Globalization and Digital Disruption Systems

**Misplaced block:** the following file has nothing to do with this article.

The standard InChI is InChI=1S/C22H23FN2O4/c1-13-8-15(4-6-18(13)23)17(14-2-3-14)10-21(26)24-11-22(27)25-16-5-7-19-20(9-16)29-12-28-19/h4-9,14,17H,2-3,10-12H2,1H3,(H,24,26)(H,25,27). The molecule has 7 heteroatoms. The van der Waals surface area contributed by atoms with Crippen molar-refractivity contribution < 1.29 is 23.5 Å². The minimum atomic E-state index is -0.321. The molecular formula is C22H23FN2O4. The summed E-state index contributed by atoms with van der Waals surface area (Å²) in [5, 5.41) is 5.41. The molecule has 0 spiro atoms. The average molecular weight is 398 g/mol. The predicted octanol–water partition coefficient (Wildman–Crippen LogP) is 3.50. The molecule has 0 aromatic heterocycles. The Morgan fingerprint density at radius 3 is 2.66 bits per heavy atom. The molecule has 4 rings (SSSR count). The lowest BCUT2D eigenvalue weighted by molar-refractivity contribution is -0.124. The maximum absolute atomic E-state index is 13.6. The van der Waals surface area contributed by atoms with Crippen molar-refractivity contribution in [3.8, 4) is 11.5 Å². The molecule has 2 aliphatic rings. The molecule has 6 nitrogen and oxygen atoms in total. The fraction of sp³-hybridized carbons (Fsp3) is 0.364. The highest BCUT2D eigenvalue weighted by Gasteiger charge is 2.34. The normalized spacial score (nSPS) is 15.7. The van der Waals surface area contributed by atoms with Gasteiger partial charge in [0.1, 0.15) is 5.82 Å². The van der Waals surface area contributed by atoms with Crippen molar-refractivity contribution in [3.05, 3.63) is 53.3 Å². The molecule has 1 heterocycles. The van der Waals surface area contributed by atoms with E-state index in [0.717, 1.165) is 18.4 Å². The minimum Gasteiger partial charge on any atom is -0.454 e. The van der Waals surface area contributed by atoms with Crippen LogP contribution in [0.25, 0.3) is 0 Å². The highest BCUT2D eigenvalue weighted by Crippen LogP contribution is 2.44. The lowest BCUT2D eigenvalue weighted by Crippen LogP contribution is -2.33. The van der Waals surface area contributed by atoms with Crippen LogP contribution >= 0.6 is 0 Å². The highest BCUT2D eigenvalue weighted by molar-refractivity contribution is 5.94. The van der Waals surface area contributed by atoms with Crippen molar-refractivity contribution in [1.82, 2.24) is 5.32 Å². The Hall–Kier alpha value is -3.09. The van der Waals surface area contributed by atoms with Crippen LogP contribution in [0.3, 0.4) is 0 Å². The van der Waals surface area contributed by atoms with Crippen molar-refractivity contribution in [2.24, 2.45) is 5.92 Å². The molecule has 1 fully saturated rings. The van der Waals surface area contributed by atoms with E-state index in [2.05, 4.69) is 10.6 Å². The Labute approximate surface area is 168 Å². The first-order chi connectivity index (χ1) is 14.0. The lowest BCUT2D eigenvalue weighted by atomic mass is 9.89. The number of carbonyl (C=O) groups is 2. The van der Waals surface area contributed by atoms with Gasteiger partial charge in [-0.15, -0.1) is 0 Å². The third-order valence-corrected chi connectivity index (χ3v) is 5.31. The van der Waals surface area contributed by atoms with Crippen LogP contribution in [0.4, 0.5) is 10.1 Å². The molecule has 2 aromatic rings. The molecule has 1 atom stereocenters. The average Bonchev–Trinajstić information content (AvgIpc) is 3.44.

Question: Discuss about the Globalization and Digital Disruption Systems. Answer: Introduction: The progress of science in the present age has attached the tag of digital in the civilization. Except the remote areas, each corner of the Australian threshold is trapped under the digital vibes. Thanks to the attempts undertaken by the technological industry to gift innovative quality devices to the public domain (Bbc.com 2017). The outcome of these attempts is the escalation in the sales revenue of the companies, which has added a modern touch in the life of the public domain. This essay excavates the negative impacts of the globalized digitalization in the film industry, which broadens the scope and arena of this essay. The points placed in the introduction bears resemblance with the functionality of digitalization. The adoption of technologically advanced machines has brought technological advancement for the companies and organizations. As a matter of specification, with the effective and judicious utilization of these machines, the concept of manual labor has almost become extinct. Overall, digitalization has brought a modern touch to the business transactions within almost all of the industries, including the film industry (Valacich, Schneider Jessup 2012). The selection of film industry is an innovative concept, which fulfils the entertainment needs of the public domain. Attachment of the concept of disruption in this context deprives the public of quality entertainment, which is crucial after a hard days labor. In the past ages, only black and white films were produced. This was due to the absence of technologically advanced machines. However, with the advancement of civilization and technology, colors were added to the films to produce quality films. These transformations can be correlated with the life cycle of the individuals. Countering this, colors generate an urge among the infants to explore many new things, which lacked in the films of the earlier time. In other words, films in earlier times lacked digitalization, which is present in the films of the present age (Belton 2012). The major drive behind this is the presence of skilled and efficient producers and directors, who aim to add innovation to the lives of the individuals. Adoption of radio chromic films acts as a typical example of digitalization within the film industry. As a matter of specification, these radiochromic films have enabled the production staffs to develop films within spacious screens (Lewis et al., 2012). The radiations used for scanning the films are so advanced that they bring to the forefront the faults in a single examination. In order to make judicious utilization of the radiations, standards have been developed by the management staffs. Effective adherence to these standards enables the personnel to achieve the results within a short span of time. Bearing in mind the specifications of the electrical radiations adds to the management of the screening, which results in the production of quality films. Herein, lays the projection of the true essence of calibration. Non-compliance to the standards might compel the staffs to encounter hazardous instanced, which aggravates the health issues of the personnel (Lewis et al., 2012). Viewi ng it from other perspectives, this deprives the public domain of viewing films in high resolutions screens. This non-compliance might deprive the public of their visionary functionalities. In this respect, conjunction can be established with the word disruption, which aligns with the requirements of the essay. Placement of focus on Australia contradicts the globalized effect of digitalization in the whole universe. The verb globalized paves a new way in the field of digitalization. According to the revelations of (Bbc.com 2017), the media industry of Australia achieves the tag of visual effects industry. This is due to the modernization of the approach towards the production of the films. Within this, the aspect of three dimensional can in included. The production of three dimensional films have provided a thrilling experience to the public in the theatres as well as their homes. Herein, lays the conjunction with the book, Digital 3D cinema: Digital cinema's missing novelty phase. Projection of films in high resolution screens adds to the three dimensional effects, which serves the entertainment needs of the public (Belton 2012). Herein, lays the appropriateness of qualifying the reign of film industry as a novelty phase. Their wonder at the picture quality is equal to earning profit for t he film industry as a whole. The major drive behind this is the possession of fine quality screens, which accumulates the pictures in perfect alignment. Maintenance of these screens is of utmost importance. Degrading quality of the screens adversely affects the production, which deprives the humans of their entertainment needs. This aspect correlates with the word missing in the name of the book (Belton 2012). Here missing implies the misutilization of the available technology, which bears correlation with the action of disruption. These linkages broaden the scope and arena of the essay requirements. Piracy is considered as one of the other components of disruption. Delving deep into the concept of piracy, it destroys the individual talents of the producers. Countering this, pirated films sometimes act as a savior for the film industry in terms of increasing the sales revenue. The earlier sentence contradicts the true functions of copyright. Pirated films compel the personnel to encounter losses in terms of film downloads and online views (Scaria 2014). This is also a loss in terms of online marketing for the film industry. These outcomes highlight the negative outcomes for the film industry and opens up a different way for the fulfillment of the requirements of the essay. The cultural parameter of the book contradicts the usual conventions of the business. Within this, privacy acts as a deviation. Viewing it from another perspective, carrying out pirated activities degrades the personal status of the individuals as well as the industry as a whole. Countering this, adoption of co pyright authenticates and validates the business transactions of the film industry. Film production is a vast concept, which includes various parameters such as picture screening, music launch, costumes and many more. The parameter of music gets highlighted in the online article entitled, Is streaming technology saving the music industry? The effect of the technological advancement is so widespread that its repercussions can be found within the music industry (Bbc.com 2017). The selection of the music industry might act as a deviation from the essay requirements; however, it broadens the perspectives that help in speculating the real outcomes of the modernized technology, rather globalized technology. The adjective streaming can be linked with the experiments with the radiations, which produce fine picture quality to be projected in the films. The question mark raises doubts over the future of the film industry with the utilization of the available technology. The action of saving might generate hope in terms of extending a helping hand towards these industries. Cou ntering this, judicious utilization of the available technology, acts as an appropriate address towards the question proposed by the article. Taking a cue from this article, exposure of negligence attitude towards the judicious utilization might make the position of the personnel vulnerable (Bbc.com 2017). Herein, correlation can be established with the article entitled, Will globalization take away your job? The questioning tone of this article aligns with the vulnerability of the designation of the film industry personnel. Critical review of both the article projects the uncertainty in terms of a bright and prospective future with the means of technological globalization. Counter arguing this critical reflection, incapability towards judicious utilization of the available technology aligns with the action of interplay based on employment grounds (Bbc.com 2017). In view of the diversified effects of globalization, the questioning tone of the above articles is contradicted. Herein, lays the effectiveness of the ways adopted by the companies to bring innovation within the design of the products. Specific example in this direction is the declaration of smart cities through the provision of free Wi-Fi. Access of internet from every corner of Australia is itself an evidence of the globalised effect of digitalization. Throughout the essay, it has been established that judicious utilization of the available technology projects the true essence of the terms digitalization. Effective adherence to the norms of the regulatory framework acts as a protective cover watch for the film industry in terms of maintaining the balance between the production activities. As a matter of specification, presence of carbon footprints in the screens or radiations relates with the word dirt in the book entitled, Dirt Research for Media Industries (Acland 2014). The research links to the experimentation with the qualities of the screens for producing refined quality films. Mitigation of adopting wrong ways would itself reduce the dirt from the business activities of the film industry. Further, promoting fake information about the activities of the industry would enhance its popularity. Market research possesses enough flexibility to inform the personnel of the film industry about the technologically advanced machines. As a sequential step, creation and development of plans for knowing the operations of the machines would help the staffs to calculate the effectiveness of the device in terms of the business requirements of the industry (Valacich, Schneider Jessup 2012). Most importantly, bearing in mind the specific needs and demands of the customer would act assistance in producing quality films. Furthermore, adoption of social media marketing would act as a direct alignment with the globalized effect of digitalization in the film industry of Australia. The essay emerges successful in speculation of the proposed issue of globalization and digitalization. The major drive behind this is the return to the introductory issue at the end of the essay. Herein, lays the major drive behind this success. References Acland, C. R. (2014). Dirt Research for Media Industries.Media Industries,1(1). bbc.com (2017) Is Streaming technology saving the music industry?. Retrieved 30 March 2017, from https://www.bbc.com/news/business-28023116 Bbc.com (2017) The Rise of Australian visual effects industry. Retrieved 30 March 2017, from https://www.bbc.com/news/world-australia-31545807 Bbc.com (2017) Will globalization take away your job?. Retrieved 30 March 2017, from https://www.bbc.com/news/business-38600270 Belton, J. (2012). Digital 3D cinema: Digital cinema's missing novelty phase.Film History: An International Journal,24(2), 187-195. Lewis, D., Micke, A., Yu, X., Chan, M. F. (2012). An efficient protocol for radiochromic film dosimetry combining calibration and measurement in a single scan.Medical physics,39(10), 6339-6350. Scaria, A. G. (2014).Piracy in the Indian Film Industry: Copyright and Cultural Consonance. Cambridge University Press. Valacich, J. S., Schneider, C., Jessup, L. M. (2012).Information systems today: Managing in the digital world. Prentice Hall.